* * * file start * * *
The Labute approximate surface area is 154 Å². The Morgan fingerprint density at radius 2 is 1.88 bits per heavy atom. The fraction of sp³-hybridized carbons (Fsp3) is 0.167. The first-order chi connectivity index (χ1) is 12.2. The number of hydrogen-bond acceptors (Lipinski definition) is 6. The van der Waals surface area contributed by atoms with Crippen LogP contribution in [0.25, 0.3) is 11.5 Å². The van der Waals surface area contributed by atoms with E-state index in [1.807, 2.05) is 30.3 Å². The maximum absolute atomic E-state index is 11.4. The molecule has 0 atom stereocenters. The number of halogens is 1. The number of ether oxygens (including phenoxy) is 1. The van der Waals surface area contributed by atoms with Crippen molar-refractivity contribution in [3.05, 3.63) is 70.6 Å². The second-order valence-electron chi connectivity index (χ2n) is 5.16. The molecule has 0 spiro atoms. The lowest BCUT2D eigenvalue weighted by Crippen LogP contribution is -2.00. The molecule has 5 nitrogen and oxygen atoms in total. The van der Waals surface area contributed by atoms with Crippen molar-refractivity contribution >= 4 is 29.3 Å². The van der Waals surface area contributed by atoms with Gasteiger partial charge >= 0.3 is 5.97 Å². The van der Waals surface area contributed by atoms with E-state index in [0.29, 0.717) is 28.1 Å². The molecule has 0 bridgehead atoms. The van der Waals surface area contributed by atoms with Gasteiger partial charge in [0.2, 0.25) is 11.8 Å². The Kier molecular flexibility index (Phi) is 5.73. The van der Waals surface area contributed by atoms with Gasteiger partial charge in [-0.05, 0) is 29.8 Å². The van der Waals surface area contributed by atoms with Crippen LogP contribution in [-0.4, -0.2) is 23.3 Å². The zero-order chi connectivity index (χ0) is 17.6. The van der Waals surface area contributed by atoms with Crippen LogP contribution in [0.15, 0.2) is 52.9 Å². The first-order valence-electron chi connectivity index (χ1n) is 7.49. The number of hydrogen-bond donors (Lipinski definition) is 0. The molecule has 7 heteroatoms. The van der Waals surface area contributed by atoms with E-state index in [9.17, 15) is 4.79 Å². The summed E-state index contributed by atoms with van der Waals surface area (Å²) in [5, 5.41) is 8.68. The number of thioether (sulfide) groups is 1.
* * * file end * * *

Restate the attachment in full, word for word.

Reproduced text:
The Labute approximate surface area is 154 Å². The Morgan fingerprint density at radius 2 is 1.88 bits per heavy atom. The fraction of sp³-hybridized carbons (Fsp3) is 0.167. The first-order chi connectivity index (χ1) is 12.2. The number of hydrogen-bond acceptors (Lipinski definition) is 6. The van der Waals surface area contributed by atoms with Crippen LogP contribution in [0.25, 0.3) is 11.5 Å². The van der Waals surface area contributed by atoms with E-state index in [1.807, 2.05) is 30.3 Å². The maximum absolute atomic E-state index is 11.4. The molecule has 0 atom stereocenters. The number of halogens is 1. The number of ether oxygens (including phenoxy) is 1. The van der Waals surface area contributed by atoms with Crippen molar-refractivity contribution in [3.05, 3.63) is 70.6 Å². The second-order valence-electron chi connectivity index (χ2n) is 5.16. The molecule has 0 spiro atoms. The lowest BCUT2D eigenvalue weighted by Crippen LogP contribution is -2.00. The molecule has 5 nitrogen and oxygen atoms in total. The van der Waals surface area contributed by atoms with Crippen molar-refractivity contribution >= 4 is 29.3 Å². The van der Waals surface area contributed by atoms with Gasteiger partial charge >= 0.3 is 5.97 Å². The van der Waals surface area contributed by atoms with E-state index in [0.29, 0.717) is 28.1 Å². The molecule has 0 bridgehead atoms. The van der Waals surface area contributed by atoms with Gasteiger partial charge in [0.2, 0.25) is 11.8 Å². The Kier molecular flexibility index (Phi) is 5.73. The van der Waals surface area contributed by atoms with Gasteiger partial charge in [-0.05, 0) is 29.8 Å². The van der Waals surface area contributed by atoms with Crippen LogP contribution in [-0.4, -0.2) is 23.3 Å². The zero-order chi connectivity index (χ0) is 17.6. The van der Waals surface area contributed by atoms with Crippen LogP contribution in [0.15, 0.2) is 52.9 Å². The first-order valence-electron chi connectivity index (χ1n) is 7.49. The number of hydrogen-bond donors (Lipinski definition) is 0. The molecule has 7 heteroatoms. The van der Waals surface area contributed by atoms with E-state index in [9.17, 15) is 4.79 Å². The summed E-state index contributed by atoms with van der Waals surface area (Å²) in [5, 5.41) is 8.68. The number of thioether (sulfide) groups is 1.